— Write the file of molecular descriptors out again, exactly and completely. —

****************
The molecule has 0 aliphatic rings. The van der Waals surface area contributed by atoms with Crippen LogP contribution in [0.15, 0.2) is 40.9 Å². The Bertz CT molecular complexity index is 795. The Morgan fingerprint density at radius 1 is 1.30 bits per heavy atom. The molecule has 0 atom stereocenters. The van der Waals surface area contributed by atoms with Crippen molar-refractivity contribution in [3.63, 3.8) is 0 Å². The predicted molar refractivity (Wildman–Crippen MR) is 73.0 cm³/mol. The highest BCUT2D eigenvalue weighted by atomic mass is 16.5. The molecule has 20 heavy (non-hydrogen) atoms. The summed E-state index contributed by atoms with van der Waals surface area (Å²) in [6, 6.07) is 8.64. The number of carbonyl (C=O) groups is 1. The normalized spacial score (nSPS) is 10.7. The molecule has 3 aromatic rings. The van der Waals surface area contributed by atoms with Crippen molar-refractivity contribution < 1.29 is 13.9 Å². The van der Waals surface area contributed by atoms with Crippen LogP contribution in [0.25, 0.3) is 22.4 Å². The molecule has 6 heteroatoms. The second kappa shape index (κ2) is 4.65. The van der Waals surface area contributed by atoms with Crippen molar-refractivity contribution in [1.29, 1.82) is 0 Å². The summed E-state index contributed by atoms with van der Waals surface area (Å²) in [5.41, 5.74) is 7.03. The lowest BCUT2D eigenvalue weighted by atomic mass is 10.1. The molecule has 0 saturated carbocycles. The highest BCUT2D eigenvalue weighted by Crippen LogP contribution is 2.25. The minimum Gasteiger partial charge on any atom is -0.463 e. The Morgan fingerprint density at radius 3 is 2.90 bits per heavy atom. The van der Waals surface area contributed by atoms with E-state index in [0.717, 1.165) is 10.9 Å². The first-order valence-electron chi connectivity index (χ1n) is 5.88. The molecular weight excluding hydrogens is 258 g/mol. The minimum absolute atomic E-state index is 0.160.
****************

The molecule has 0 aliphatic rings. The van der Waals surface area contributed by atoms with Crippen LogP contribution in [0.15, 0.2) is 40.9 Å². The Bertz CT molecular complexity index is 795. The Morgan fingerprint density at radius 1 is 1.30 bits per heavy atom. The molecule has 0 atom stereocenters. The van der Waals surface area contributed by atoms with Crippen molar-refractivity contribution in [3.63, 3.8) is 0 Å². The predicted molar refractivity (Wildman–Crippen MR) is 73.0 cm³/mol. The highest BCUT2D eigenvalue weighted by atomic mass is 16.5. The molecule has 20 heavy (non-hydrogen) atoms. The summed E-state index contributed by atoms with van der Waals surface area (Å²) in [6, 6.07) is 8.64. The number of carbonyl (C=O) groups is 1. The normalized spacial score (nSPS) is 10.7. The molecule has 3 aromatic rings. The van der Waals surface area contributed by atoms with Crippen molar-refractivity contribution < 1.29 is 13.9 Å². The van der Waals surface area contributed by atoms with Crippen LogP contribution in [0.25, 0.3) is 22.4 Å². The molecule has 6 heteroatoms. The second kappa shape index (κ2) is 4.65. The van der Waals surface area contributed by atoms with Crippen molar-refractivity contribution in [1.29, 1.82) is 0 Å². The summed E-state index contributed by atoms with van der Waals surface area (Å²) in [5.41, 5.74) is 7.03. The lowest BCUT2D eigenvalue weighted by atomic mass is 10.1. The molecule has 0 saturated carbocycles. The highest BCUT2D eigenvalue weighted by Crippen LogP contribution is 2.25. The minimum Gasteiger partial charge on any atom is -0.463 e. The Morgan fingerprint density at radius 3 is 2.90 bits per heavy atom. The van der Waals surface area contributed by atoms with E-state index in [0.717, 1.165) is 10.9 Å². The first-order valence-electron chi connectivity index (χ1n) is 5.88. The molecular weight excluding hydrogens is 258 g/mol. The minimum absolute atomic E-state index is 0.160.